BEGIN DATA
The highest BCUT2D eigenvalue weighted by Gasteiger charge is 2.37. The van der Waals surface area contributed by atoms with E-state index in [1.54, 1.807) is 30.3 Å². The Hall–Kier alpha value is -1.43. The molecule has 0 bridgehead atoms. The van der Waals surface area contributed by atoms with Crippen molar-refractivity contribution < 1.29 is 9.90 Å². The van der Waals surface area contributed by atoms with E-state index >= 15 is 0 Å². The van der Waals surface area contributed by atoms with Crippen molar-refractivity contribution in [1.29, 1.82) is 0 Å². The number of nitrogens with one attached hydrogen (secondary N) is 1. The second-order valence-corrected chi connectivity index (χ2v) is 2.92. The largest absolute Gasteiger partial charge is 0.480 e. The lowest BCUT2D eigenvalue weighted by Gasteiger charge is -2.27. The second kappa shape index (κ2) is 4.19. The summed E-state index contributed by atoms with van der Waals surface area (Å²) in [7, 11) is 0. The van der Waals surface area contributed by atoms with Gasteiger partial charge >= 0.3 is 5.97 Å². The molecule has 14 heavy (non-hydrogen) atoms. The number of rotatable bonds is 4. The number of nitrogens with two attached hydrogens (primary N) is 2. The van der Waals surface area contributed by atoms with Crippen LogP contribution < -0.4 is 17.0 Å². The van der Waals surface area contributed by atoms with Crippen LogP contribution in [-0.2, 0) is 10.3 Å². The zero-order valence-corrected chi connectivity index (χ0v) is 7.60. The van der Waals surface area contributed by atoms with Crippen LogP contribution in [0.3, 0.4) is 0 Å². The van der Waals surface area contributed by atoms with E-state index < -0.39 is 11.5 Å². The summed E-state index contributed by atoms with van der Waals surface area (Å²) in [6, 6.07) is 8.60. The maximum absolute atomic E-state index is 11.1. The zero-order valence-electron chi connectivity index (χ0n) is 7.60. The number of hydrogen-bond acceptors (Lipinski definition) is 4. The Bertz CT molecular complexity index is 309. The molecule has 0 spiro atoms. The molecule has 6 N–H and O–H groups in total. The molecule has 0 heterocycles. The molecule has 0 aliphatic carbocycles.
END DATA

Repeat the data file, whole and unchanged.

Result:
The highest BCUT2D eigenvalue weighted by Gasteiger charge is 2.37. The van der Waals surface area contributed by atoms with E-state index in [1.54, 1.807) is 30.3 Å². The Hall–Kier alpha value is -1.43. The molecule has 0 bridgehead atoms. The van der Waals surface area contributed by atoms with Crippen molar-refractivity contribution < 1.29 is 9.90 Å². The van der Waals surface area contributed by atoms with E-state index >= 15 is 0 Å². The van der Waals surface area contributed by atoms with Crippen molar-refractivity contribution in [1.29, 1.82) is 0 Å². The number of nitrogens with one attached hydrogen (secondary N) is 1. The second-order valence-corrected chi connectivity index (χ2v) is 2.92. The largest absolute Gasteiger partial charge is 0.480 e. The lowest BCUT2D eigenvalue weighted by Gasteiger charge is -2.27. The second kappa shape index (κ2) is 4.19. The summed E-state index contributed by atoms with van der Waals surface area (Å²) in [7, 11) is 0. The van der Waals surface area contributed by atoms with Gasteiger partial charge >= 0.3 is 5.97 Å². The molecule has 14 heavy (non-hydrogen) atoms. The number of rotatable bonds is 4. The number of nitrogens with two attached hydrogens (primary N) is 2. The van der Waals surface area contributed by atoms with Crippen LogP contribution < -0.4 is 17.0 Å². The van der Waals surface area contributed by atoms with Crippen LogP contribution in [-0.2, 0) is 10.3 Å². The zero-order valence-corrected chi connectivity index (χ0v) is 7.60. The van der Waals surface area contributed by atoms with Crippen LogP contribution in [0.3, 0.4) is 0 Å². The van der Waals surface area contributed by atoms with E-state index < -0.39 is 11.5 Å². The summed E-state index contributed by atoms with van der Waals surface area (Å²) in [6, 6.07) is 8.60. The maximum absolute atomic E-state index is 11.1. The zero-order valence-electron chi connectivity index (χ0n) is 7.60. The number of hydrogen-bond acceptors (Lipinski definition) is 4. The Bertz CT molecular complexity index is 309. The molecule has 0 spiro atoms. The molecule has 6 N–H and O–H groups in total. The molecule has 0 heterocycles. The molecule has 0 aliphatic carbocycles.